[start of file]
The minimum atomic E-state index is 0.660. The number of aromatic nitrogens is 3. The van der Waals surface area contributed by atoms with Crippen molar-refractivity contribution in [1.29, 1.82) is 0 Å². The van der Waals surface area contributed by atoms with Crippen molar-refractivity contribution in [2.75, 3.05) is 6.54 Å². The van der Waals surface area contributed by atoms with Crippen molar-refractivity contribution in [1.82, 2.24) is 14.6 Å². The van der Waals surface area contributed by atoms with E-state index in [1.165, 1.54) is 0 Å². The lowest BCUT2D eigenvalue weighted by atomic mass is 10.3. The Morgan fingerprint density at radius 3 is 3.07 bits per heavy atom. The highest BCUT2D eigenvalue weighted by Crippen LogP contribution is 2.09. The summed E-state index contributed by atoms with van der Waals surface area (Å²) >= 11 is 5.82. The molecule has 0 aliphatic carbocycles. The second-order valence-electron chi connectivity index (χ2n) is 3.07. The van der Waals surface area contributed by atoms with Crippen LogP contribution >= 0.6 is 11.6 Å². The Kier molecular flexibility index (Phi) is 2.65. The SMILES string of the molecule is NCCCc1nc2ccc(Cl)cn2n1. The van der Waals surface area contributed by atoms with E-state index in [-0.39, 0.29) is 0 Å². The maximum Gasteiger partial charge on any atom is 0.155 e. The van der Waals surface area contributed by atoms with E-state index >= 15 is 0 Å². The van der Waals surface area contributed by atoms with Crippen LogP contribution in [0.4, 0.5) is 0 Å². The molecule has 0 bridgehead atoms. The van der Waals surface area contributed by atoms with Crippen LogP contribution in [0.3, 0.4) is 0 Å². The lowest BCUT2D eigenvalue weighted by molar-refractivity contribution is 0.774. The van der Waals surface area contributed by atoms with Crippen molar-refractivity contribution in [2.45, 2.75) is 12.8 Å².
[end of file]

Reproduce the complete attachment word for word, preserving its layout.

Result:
The minimum atomic E-state index is 0.660. The number of aromatic nitrogens is 3. The van der Waals surface area contributed by atoms with Crippen molar-refractivity contribution in [1.29, 1.82) is 0 Å². The van der Waals surface area contributed by atoms with Crippen molar-refractivity contribution in [2.75, 3.05) is 6.54 Å². The van der Waals surface area contributed by atoms with Crippen molar-refractivity contribution in [1.82, 2.24) is 14.6 Å². The van der Waals surface area contributed by atoms with E-state index in [1.165, 1.54) is 0 Å². The lowest BCUT2D eigenvalue weighted by atomic mass is 10.3. The Morgan fingerprint density at radius 3 is 3.07 bits per heavy atom. The highest BCUT2D eigenvalue weighted by Crippen LogP contribution is 2.09. The summed E-state index contributed by atoms with van der Waals surface area (Å²) >= 11 is 5.82. The molecule has 0 aliphatic carbocycles. The second-order valence-electron chi connectivity index (χ2n) is 3.07. The van der Waals surface area contributed by atoms with Crippen LogP contribution >= 0.6 is 11.6 Å². The Kier molecular flexibility index (Phi) is 2.65. The SMILES string of the molecule is NCCCc1nc2ccc(Cl)cn2n1. The van der Waals surface area contributed by atoms with E-state index in [-0.39, 0.29) is 0 Å². The maximum Gasteiger partial charge on any atom is 0.155 e. The van der Waals surface area contributed by atoms with E-state index >= 15 is 0 Å². The van der Waals surface area contributed by atoms with Crippen LogP contribution in [0.4, 0.5) is 0 Å². The molecule has 0 bridgehead atoms. The van der Waals surface area contributed by atoms with Crippen LogP contribution in [0.3, 0.4) is 0 Å². The lowest BCUT2D eigenvalue weighted by molar-refractivity contribution is 0.774. The van der Waals surface area contributed by atoms with Crippen molar-refractivity contribution in [2.45, 2.75) is 12.8 Å².